4 February 2016

Justice must be seen to be done




Justice must be seen to be done




Imran Chowdhury calls for the perpetrators of crimes against humanity during the Bangladesh liberation war to be brought to account.



Bangladesh is going through a precarious phase of its volatile history at this moment, with millions of scores to settle in the wake of the nation’s violent legacy. No matter what the impediments or objections, the best thing the country has gifted to her citizens in the last few years is calling those barbaric killers of 1971 to account. This has given a sense of reparation to those who suffered at their hands during the great liberation war of Bangladesh.


Those now facing justice were criminals who collaborated withthe Pakistan army to carry out ethnic cleansing and genocide on amammoth scale, resulting in the death, rape and displacement of more than 70 million people in East Pakistan. Their crueltyreached into most parts of the 55,000 square miles of present-day Bangladesh. No one was spared from the avalanche of the Pakistanis torture and annihilation.


The country stood still for 267 long daysfrom March 25 to December 16 1971. No crops were grown, no trade or financial transactions took place, no wages were paid during those dark days. Ten million people had no other choice but to seek refuge inthe neighbouring Indian states of West Bengal, Assam, Meghalaya & Tripura. A staggering ten million. It was the biggest human exodus in recent memory. The whole nation of Bangladesh is so indebted to India that words are not enough to express ourgratitude or pay due homage to the Indian people.


The Bangladeshi Bengali population faced their worst 267 days in 1971 at the hands of the Pakistani army and its ranks of fifth columnists drawn from the indigenous population who were followers of the Pakistani-concocted two nations theorybased on that most powerful yet also flimsiest of all bondage: religion.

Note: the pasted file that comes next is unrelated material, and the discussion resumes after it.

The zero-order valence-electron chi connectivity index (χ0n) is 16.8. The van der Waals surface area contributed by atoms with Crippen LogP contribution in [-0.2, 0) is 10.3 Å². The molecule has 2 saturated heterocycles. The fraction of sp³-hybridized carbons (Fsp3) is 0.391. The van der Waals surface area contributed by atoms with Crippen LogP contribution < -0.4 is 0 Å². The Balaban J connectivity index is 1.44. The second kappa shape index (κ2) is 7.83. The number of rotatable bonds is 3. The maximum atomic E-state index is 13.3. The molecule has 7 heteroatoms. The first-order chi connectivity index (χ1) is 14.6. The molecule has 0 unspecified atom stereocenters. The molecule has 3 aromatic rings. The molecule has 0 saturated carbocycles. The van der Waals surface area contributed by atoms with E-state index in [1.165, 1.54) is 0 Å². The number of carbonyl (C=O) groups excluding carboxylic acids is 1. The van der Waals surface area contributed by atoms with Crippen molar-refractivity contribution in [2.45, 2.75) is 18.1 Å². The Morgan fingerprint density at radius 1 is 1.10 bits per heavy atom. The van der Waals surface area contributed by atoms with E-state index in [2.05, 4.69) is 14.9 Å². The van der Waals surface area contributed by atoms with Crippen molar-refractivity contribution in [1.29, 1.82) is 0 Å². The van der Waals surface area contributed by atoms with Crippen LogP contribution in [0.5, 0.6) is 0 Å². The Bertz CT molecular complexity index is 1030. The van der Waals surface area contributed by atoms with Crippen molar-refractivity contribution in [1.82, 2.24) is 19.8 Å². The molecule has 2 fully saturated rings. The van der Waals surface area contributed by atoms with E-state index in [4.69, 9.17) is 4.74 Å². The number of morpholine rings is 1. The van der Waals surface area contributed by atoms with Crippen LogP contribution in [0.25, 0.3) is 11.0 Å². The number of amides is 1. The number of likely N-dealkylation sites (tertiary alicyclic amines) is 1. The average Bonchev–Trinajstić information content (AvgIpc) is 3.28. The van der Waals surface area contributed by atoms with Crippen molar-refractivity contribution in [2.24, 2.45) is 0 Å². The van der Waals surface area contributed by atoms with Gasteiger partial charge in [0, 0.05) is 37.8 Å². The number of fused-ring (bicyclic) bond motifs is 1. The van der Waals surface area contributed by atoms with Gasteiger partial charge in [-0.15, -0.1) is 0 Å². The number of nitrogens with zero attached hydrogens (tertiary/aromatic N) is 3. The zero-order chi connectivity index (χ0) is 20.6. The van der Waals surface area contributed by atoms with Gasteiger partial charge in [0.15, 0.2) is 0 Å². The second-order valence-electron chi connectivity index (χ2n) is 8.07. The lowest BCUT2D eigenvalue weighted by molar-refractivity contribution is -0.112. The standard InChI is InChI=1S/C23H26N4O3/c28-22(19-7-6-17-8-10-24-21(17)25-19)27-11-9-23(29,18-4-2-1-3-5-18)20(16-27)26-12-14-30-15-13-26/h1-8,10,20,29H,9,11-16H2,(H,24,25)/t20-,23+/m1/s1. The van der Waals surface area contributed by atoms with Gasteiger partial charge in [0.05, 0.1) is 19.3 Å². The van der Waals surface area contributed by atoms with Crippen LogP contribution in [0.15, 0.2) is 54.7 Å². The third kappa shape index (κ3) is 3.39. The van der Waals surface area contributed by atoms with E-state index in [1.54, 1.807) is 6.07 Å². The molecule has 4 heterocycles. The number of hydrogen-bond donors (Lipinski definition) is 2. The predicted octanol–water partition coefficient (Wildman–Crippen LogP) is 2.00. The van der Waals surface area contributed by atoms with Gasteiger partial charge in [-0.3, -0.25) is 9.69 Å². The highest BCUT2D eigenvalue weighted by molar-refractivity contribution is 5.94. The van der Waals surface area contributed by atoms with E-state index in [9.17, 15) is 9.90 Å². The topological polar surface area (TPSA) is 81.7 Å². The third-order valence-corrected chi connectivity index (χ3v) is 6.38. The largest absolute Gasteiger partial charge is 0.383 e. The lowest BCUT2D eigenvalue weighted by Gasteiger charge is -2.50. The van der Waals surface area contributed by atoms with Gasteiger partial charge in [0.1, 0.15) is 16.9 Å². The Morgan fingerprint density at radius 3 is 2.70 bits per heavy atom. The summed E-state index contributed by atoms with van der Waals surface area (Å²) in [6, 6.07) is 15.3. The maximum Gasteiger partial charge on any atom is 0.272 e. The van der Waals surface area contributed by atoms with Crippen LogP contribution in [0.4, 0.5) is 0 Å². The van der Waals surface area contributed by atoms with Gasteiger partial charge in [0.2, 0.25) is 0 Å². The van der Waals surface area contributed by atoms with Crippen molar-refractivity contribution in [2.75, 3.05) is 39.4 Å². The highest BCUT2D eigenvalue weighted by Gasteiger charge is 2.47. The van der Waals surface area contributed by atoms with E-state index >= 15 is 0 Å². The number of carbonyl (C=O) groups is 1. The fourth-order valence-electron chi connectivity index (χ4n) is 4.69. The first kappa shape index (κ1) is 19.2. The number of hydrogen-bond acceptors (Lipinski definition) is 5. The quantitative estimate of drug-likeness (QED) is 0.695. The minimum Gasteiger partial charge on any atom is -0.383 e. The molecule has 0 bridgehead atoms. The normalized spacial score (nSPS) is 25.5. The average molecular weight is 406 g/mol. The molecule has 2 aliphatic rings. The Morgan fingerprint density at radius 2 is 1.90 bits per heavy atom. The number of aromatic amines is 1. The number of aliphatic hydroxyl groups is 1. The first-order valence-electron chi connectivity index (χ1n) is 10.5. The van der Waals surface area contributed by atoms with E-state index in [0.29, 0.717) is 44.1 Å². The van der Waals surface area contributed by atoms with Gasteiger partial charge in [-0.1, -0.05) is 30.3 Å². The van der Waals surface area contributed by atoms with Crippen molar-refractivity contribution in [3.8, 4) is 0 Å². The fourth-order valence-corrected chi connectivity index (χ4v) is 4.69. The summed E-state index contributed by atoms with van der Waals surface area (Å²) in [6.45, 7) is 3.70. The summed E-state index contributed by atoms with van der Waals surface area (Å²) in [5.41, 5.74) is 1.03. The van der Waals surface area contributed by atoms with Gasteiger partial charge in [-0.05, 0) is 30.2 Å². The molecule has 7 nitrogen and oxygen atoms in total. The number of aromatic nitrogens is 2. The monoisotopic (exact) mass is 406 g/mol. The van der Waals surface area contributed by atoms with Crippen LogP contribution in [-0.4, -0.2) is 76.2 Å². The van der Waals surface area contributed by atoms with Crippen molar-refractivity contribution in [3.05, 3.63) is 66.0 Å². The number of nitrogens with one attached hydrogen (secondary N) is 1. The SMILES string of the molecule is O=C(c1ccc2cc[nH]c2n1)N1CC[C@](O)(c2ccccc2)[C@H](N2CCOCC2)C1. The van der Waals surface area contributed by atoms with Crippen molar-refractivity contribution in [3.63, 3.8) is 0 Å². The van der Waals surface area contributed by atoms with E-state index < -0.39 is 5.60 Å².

They were conscripted to form various pseudo-organisations like Rajakars, Al Shams, Al Badar and Peace Committees. These outfits were the worst home-grown enemies that the sleepy countryside of Bengal had ever seen.


Where was the Geneva Convention in all this? What became of human rights and judicial parameters when these people were perpetrating all those crimes against humanity? Yet now there is such a hue and cry about the legitimacy and integrity of their trials, their human rights. This beggars belief. How can suchcriminals demand consideration and rights which they so callously denied to their victims? They killed, raped, looted, burned houses and tortured POWs, those freedom fighters who were captured by the Pakistan army after the latter received tip-offs from theiragents  the very people who are now being rounded up to face the consequences of their crimes against the people of Bangladesh. 


This is long overdue. It is imperative that all those who fought forfreedom and suffered should see the people who caused this torment for the nine long months of the liberation war brought to justice once and for all. They must pay the most severe price for their heinous crimes against humanity. The country must unite to root out these criminal elements who are hiding behind the facade of religion, seeking sanctuary among the vast population of gullible, devout practitioners. The people of Bangladesh must not be conned by these religious traders, who try to mask the past with a false sense of piety.


The country who was the main culprit in the atrocities of 1971,Pakistan, is yet again trying to meddle in the trials, flatly denying their own acts of barbarism. No wonder many now perceive Pakistan as a country built on false foundations, ready to toppleone day like a house of cards. Their despicable arrogance and constant denial of the crimes they committed in 1971 in Bangladesh speaks volume about their national integrity.


No matter how long they take, these trials are the only means for the individual sufferers, and the country as a whole, to see that no one is above the law. This will set a precedent for the future: thatthe law of the land is equal for everyone. Future generations must learn that.




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